When the timer goes off, use a spoon or specialized egg handling device (my implement was bestowed upon me by my mother, like Excalibur) to transfer the hot eggs into the icy waters. This is the cooling time. Set the timer for 20 minutes.
I am convinced that during the boiling, sitting and cooling in water, some of the water has permeated the egg shell (though I don't know it for a fact). This will make it easier to peel the eggs, which you will do when the cooling time is up. Some people put unpeeled eggs in the fridge to eat at a later date, but this will dehydrate them as moisture diffuses out of the shell. Fresh eggs taste fresh; old eggs, not so much.
Peeling. Some people find this to be the most irritating part of making herd-boiled eggs. It can be. It depends not only on how long they cooked and cooled, but on the eggs too. Some eggs just don't want to give up the shell. It's okay. Maybe the next batch you make will be better. If you make them enough you will eventually get some perfect ones. You will also learn finesse, which is what it really takes to peel an egg.
To start the shell removal process, I put a paper towel down on the counter. I don't smack the egg straight down, I come at a slight angle and then turn the egg around while tapping it on the counter at an angle the whole way 'round (like a cork-screw) until I'm at the other end. Why not straight down? What I'm trying to do is to coax the membrane that is between the hard shell and the egg (but mostly attached to the hard shell) to slip away from the egg and glide on is shiny smooth surface. It does not always work, but that is my technique.
Next, look for any place where a bit of shell is sticking up. This is the only time you might use you finger nails, and only if you really have to. once I get a bit up, I try to slide the bottom of my thumb between the shell and the egg. This is the finesse part. If Zeus is pleased that day and the membrane is sticking to the shell and not the egg, it usually comes right off and I slide my thumb around the egg in a cork-screw pattern, or whatever it takes to knock the shell off. I'm describing a best-case scenario, of course. If it does't work, try another spot on the egg. I have shelled eggs in seconds with this method, but not every time.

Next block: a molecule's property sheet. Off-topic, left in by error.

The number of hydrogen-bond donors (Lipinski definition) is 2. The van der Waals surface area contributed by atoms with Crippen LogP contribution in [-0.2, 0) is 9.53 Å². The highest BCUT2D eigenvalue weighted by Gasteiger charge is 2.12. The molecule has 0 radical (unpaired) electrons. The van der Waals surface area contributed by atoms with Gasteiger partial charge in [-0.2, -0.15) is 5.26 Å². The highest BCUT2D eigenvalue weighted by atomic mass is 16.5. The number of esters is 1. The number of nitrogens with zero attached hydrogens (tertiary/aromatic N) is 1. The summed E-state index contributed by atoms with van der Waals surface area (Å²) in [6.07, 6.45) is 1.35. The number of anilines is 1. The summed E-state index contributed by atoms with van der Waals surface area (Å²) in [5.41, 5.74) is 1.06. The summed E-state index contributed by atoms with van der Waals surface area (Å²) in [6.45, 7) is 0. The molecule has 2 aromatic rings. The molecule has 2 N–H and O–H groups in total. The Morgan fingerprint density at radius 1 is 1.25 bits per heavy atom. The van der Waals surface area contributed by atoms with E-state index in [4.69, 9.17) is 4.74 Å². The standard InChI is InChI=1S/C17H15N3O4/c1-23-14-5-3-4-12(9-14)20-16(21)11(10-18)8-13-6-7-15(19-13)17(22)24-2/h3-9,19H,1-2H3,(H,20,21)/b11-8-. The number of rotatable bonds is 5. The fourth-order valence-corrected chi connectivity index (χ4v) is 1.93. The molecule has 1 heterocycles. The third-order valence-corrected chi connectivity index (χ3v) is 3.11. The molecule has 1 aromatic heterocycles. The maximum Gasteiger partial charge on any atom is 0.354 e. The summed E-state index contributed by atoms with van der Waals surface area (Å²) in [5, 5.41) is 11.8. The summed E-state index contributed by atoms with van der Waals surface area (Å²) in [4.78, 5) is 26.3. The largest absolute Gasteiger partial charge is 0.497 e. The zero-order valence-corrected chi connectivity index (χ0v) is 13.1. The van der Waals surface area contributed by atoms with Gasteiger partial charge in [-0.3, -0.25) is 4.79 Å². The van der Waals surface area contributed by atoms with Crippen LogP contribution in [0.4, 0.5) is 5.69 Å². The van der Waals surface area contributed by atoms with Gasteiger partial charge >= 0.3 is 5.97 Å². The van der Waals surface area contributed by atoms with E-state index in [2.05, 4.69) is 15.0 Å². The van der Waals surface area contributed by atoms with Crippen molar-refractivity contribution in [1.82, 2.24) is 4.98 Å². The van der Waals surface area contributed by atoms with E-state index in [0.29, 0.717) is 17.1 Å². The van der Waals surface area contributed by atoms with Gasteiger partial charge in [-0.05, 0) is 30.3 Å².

If the peeling experience does not go that way at all, don't worry, the egg is still good. Throw finesse by the wayside and go to town. You may rip off some egg white, but it happens.
I don't care for that membrane I had mentioned. If your making egg salad its not as big a deal, but if you are eating the hard boiled egg as is, I suggest removing it. It can be very hard to see and there may be small bits that don't come off with the rest. Run the egg under cool tap water and slide the fleshy pad of your thumb around the egg. In places where it is smooth and slippery, the membrane has been removed. If you hit a spot that is not as smooth, you've got membrane. Use your fingers as pincers to find and edge of the membrane and pull it slowly, trying to get as much as possible.